West End body calls for UK e-tail sales tax to create level playing field

The UK’s chancellor Philip Hammond has admitted that business rates are hurting retailers and that he’s looking for “a better way of taxing the digital economy” in order to create a level playing field between e-tailers and physical store chains. But it looks like any solution would be through corporation tax rather than the business rates reform that retailers want.


The New West End Company is calling for bold action on business rates - Regent Street

Meanwhile the New West End Company (NWEC) issued a call on Friday for Hammond to take bold steps with the body that represents retailers in Oxford, Regent and Bond Streets saying that a 1% sales tax on online businesses could raise over £5 billion to ease the business rates burden faced by high street retailers.

NWEC called for the introduction of a revenue-based tax for online businesses instead of business rates. The extra money raised would be used to reduce the rates burden for other businesses as e-tailers currently pay just one tenth of the amount paid by high street peers.

The body said that such a tax could allow the government to cut business rates by an average 17.5%, at no cost to the Treasury, and high street businesses “would benefit from an even greater reduction in their rate bills since they pay a disproportionate amount of this tax.”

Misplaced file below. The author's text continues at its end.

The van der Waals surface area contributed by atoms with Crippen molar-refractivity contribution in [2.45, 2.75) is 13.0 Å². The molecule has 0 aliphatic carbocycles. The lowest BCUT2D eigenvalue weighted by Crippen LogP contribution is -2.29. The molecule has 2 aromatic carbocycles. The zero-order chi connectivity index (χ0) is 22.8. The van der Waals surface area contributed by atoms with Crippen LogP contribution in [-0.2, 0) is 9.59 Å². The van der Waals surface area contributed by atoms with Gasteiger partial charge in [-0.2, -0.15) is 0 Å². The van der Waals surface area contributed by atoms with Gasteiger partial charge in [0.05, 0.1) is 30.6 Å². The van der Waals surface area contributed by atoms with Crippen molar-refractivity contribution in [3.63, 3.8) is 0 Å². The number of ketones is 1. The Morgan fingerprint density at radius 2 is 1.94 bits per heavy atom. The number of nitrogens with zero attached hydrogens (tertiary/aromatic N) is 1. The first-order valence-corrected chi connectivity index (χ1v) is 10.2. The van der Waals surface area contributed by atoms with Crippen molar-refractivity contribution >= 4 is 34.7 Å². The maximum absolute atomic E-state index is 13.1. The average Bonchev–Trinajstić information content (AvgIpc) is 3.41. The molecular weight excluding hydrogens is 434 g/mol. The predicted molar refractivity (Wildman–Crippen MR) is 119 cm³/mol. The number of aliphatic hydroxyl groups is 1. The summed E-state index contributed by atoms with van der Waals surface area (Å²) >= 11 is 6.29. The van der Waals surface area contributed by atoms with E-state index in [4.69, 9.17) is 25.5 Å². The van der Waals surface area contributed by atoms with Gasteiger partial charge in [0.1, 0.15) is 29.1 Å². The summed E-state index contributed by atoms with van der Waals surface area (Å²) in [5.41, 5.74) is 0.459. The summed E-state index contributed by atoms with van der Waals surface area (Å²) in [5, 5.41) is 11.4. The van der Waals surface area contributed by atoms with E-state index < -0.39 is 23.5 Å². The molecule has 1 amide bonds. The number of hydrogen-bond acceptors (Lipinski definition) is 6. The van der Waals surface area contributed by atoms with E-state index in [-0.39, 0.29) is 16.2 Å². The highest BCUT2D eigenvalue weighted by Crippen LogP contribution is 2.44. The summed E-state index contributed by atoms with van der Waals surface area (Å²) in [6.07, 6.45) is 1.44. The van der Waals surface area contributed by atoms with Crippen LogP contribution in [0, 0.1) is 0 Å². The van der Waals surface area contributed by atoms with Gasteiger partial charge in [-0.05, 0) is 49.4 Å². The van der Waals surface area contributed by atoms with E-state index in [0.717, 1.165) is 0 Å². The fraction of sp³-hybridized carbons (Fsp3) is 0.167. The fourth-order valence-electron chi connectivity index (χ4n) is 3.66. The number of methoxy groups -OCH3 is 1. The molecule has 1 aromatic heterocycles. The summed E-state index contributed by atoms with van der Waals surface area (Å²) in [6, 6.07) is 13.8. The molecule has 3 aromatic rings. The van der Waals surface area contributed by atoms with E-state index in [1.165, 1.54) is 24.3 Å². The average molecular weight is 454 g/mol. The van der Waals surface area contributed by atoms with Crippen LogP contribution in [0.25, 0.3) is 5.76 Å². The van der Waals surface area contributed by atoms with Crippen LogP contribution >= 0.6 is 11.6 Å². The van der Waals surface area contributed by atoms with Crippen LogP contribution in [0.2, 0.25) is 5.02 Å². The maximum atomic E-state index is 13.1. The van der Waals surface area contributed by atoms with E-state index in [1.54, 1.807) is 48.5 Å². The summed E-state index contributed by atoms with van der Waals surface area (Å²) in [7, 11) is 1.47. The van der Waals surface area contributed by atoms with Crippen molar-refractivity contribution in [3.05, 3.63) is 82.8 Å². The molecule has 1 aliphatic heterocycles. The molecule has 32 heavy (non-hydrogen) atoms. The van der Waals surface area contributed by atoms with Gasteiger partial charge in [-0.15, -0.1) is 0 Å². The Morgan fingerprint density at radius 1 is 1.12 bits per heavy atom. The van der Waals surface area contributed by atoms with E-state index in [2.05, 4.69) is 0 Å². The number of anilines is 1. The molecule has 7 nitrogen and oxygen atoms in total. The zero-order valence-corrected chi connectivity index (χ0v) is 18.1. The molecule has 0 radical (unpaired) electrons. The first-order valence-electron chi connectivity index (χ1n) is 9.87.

According to the British Retail Consortium, retailers account for 6% of GDP but pay 26% of business rates.

The proposals come from a report commissioned by NWEC from Arup and local government expert Professor Tony Travers and recommend replacing business rates with the revenue-based tax for businesses that are “wholly or largely” online.

Sir Peter Rogers, Chairman of New West End Company said: “Business rates are currently the biggest tax that high street retailers pay, accounting for 45% of [the] tax bill. The current structure, whereby they are linked to the value of occupied property, not economic performance, provides online retailers with an unfair advantage and a 90% rate discount in an already struggling bricks and mortar retail environment.

“London’s West End is a major contributor to the UK economy with retailers generating over £9 billion in sales a year and employing over 80,000 people, if we do not act now we damage the ability of those businesses to survive and continue to drive our economy.”  

NWEC also said that in 2017, M&S paid £184 million in business rates, with revenue of £9.6 billion. Amazon, with revenue of £7.3 billion in the UK, paid just £14 million. If Amazon had paid the same proportion of its revenue as M&S it would have paid £140 million.

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